亞洲新聞台(新加坡)CNA INSIDER-Why Are We Throwing Away Perfectly Edible Food? | Food, Wasted 1/3
[00:00 - 00:16] Thank you so much. So, who doesn't love chicken, right? Look at this spread. We got thighs, we got wings, we have drumsticks, and chicken breast. Aiyo, the one.
[00:16 - 00:32] Well, apparently, the reality is that many of us wouldn't actually be choosing this cut. Chicken thigh and chicken drumsticks, it's super popular, but other parts like chicken breast, that's less popular in Asia. One thing that we forget, they come as a whole. You have to queue a whole chicken to get the chicken thigh
[00:32 - 00:48] and chicken drumstick. And all the unpopular parts that don't get bought up? They join a massive graveyard of perfectly good, usable chicken parts. It's around 7 to 15 tonnes. Wait, every day? Yeah.
[00:48 - 01:04] That's about the weight of a bus! And this is just for chickens from one supplier. Now, we thought that was shocking, but get this, globally, we actually waste 1.3 billion tonnes of food a year. That's about one third of all the food we grow for human consumption.
[01:04 - 01:20] A lot of it is perfectly edible food that shouldn't be wasted in the first place. And we're not just talking about the leftovers on our dinner plates. In industrialised parts of Asia, cities like Hong Kong, Mumbai, Jakarta, and Singapore,
[01:20 - 01:36] it has a lot to do with our choices. We're not just talking about the leftovers on our dinner plates. It has a lot to do with our choices, like whether to buy food that's nearing expiry. So, those that cannot make it, go to the top shelf here. We used to throw like 100 tubs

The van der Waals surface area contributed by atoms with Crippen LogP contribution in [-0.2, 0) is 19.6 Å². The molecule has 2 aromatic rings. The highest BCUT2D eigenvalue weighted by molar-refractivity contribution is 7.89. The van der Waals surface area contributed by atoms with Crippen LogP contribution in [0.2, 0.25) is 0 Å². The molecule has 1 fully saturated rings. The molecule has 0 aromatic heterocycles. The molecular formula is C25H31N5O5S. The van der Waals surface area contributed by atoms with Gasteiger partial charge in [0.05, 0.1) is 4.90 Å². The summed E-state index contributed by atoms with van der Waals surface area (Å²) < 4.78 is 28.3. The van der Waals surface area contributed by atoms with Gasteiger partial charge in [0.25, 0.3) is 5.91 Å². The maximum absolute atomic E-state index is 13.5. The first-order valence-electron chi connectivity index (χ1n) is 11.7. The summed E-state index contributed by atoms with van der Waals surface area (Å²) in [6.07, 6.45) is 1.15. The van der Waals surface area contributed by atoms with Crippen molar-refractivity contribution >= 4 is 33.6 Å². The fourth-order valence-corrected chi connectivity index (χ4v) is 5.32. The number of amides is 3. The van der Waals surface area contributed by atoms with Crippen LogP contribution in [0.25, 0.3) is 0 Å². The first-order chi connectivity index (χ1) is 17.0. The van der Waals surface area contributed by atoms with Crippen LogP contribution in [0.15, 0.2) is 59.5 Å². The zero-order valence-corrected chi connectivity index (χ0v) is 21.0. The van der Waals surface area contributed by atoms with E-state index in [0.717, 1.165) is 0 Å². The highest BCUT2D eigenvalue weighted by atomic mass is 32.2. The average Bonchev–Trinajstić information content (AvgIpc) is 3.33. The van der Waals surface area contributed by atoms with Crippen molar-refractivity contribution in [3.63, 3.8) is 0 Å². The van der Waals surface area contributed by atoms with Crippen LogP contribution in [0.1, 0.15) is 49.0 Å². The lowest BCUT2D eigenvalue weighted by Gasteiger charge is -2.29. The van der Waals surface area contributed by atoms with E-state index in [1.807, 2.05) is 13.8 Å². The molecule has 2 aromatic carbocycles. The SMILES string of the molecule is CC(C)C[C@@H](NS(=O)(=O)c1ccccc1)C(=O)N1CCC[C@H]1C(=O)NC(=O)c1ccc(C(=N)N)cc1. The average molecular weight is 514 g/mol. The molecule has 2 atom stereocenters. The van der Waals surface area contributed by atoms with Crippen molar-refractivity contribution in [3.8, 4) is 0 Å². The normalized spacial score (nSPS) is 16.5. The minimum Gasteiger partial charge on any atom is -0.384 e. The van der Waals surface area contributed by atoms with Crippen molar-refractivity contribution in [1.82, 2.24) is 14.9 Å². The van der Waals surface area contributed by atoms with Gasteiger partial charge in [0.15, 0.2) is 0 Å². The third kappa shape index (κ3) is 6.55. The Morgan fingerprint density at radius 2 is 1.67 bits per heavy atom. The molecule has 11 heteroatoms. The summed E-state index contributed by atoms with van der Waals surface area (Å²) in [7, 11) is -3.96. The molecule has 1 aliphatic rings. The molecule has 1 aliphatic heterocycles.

[01:36 - 01:52] of about 50 kilos of yoghurt. But they're still good for consumption. More than 50% of our food waste here actually happens at the consumer and retail and distribution stage. That is a staggering amount of food that could be perfectly edible, but just isn't perfect.
[01:52 - 02:20] but just isn't perfect. First up, why is so much food that's perfectly safe to eat being thrown away? And what can we do to fix this? Normally, this one, we will take
[02:20 - 02:36] the range from between 38 to 41 cm. Every day, these suppliers get tons of fresh produce that they've got to test for size, temperature and sweetness. If the sizes are uneven, the buyers over the other side will definitely
[02:36 - 02:52] not accept. Surely, it's a little extreme? Surely, it's a little extreme? Consumers actually want the best when they pay. That trickles down to customers being more stringent in their requirements.
[02:52 - 03:08] She's talking about these, rows and rows of pristine produce on supermarket shelves that fit a certain beauty standard. To meet the expectations of retailers and consumers,